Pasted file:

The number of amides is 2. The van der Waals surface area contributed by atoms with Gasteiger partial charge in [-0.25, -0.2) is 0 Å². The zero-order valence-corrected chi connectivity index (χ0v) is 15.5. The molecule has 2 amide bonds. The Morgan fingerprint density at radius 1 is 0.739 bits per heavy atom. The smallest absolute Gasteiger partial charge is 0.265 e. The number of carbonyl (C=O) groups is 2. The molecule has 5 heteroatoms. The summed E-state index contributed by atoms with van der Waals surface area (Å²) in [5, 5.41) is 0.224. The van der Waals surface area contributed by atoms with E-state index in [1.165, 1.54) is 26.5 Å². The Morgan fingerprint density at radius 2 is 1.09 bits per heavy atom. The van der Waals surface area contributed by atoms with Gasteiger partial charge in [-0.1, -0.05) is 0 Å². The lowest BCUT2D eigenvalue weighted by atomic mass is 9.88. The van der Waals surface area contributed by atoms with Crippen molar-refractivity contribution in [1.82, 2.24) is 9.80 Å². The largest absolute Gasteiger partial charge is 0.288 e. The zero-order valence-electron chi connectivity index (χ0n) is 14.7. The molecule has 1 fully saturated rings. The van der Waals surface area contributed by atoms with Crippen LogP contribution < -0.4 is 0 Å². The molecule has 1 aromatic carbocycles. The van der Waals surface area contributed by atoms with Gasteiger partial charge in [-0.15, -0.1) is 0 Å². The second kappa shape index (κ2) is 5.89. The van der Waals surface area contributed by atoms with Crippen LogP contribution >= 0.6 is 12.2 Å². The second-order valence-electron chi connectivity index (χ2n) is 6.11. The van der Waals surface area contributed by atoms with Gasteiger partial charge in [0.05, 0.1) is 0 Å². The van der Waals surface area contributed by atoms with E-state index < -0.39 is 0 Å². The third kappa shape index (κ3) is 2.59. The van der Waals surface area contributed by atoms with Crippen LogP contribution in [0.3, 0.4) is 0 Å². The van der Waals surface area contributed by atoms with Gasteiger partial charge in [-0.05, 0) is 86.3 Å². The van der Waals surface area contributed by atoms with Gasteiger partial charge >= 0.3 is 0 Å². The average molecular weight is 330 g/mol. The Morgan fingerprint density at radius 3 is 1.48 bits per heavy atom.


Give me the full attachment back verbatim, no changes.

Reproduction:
The number of amides is 2. The van der Waals surface area contributed by atoms with Gasteiger partial charge in [-0.25, -0.2) is 0 Å². The zero-order valence-corrected chi connectivity index (χ0v) is 15.5. The molecule has 2 amide bonds. The Morgan fingerprint density at radius 1 is 0.739 bits per heavy atom. The smallest absolute Gasteiger partial charge is 0.265 e. The number of carbonyl (C=O) groups is 2. The molecule has 5 heteroatoms. The summed E-state index contributed by atoms with van der Waals surface area (Å²) in [5, 5.41) is 0.224. The van der Waals surface area contributed by atoms with E-state index in [1.165, 1.54) is 26.5 Å². The Morgan fingerprint density at radius 2 is 1.09 bits per heavy atom. The van der Waals surface area contributed by atoms with Gasteiger partial charge in [-0.1, -0.05) is 0 Å². The lowest BCUT2D eigenvalue weighted by atomic mass is 9.88. The van der Waals surface area contributed by atoms with Crippen molar-refractivity contribution in [1.82, 2.24) is 9.80 Å². The largest absolute Gasteiger partial charge is 0.288 e. The zero-order valence-electron chi connectivity index (χ0n) is 14.7. The molecule has 1 fully saturated rings. The van der Waals surface area contributed by atoms with Crippen LogP contribution < -0.4 is 0 Å². The molecule has 1 aromatic carbocycles. The van der Waals surface area contributed by atoms with Gasteiger partial charge in [-0.15, -0.1) is 0 Å². The second kappa shape index (κ2) is 5.89. The van der Waals surface area contributed by atoms with Crippen LogP contribution >= 0.6 is 12.2 Å². The second-order valence-electron chi connectivity index (χ2n) is 6.11. The van der Waals surface area contributed by atoms with Gasteiger partial charge in [0.05, 0.1) is 0 Å². The van der Waals surface area contributed by atoms with E-state index < -0.39 is 0 Å². The third kappa shape index (κ3) is 2.59. The van der Waals surface area contributed by atoms with Crippen LogP contribution in [0.3, 0.4) is 0 Å². The van der Waals surface area contributed by atoms with Gasteiger partial charge in [-0.05, 0) is 86.3 Å². The van der Waals surface area contributed by atoms with Gasteiger partial charge >= 0.3 is 0 Å². The average molecular weight is 330 g/mol. The Morgan fingerprint density at radius 3 is 1.48 bits per heavy atom.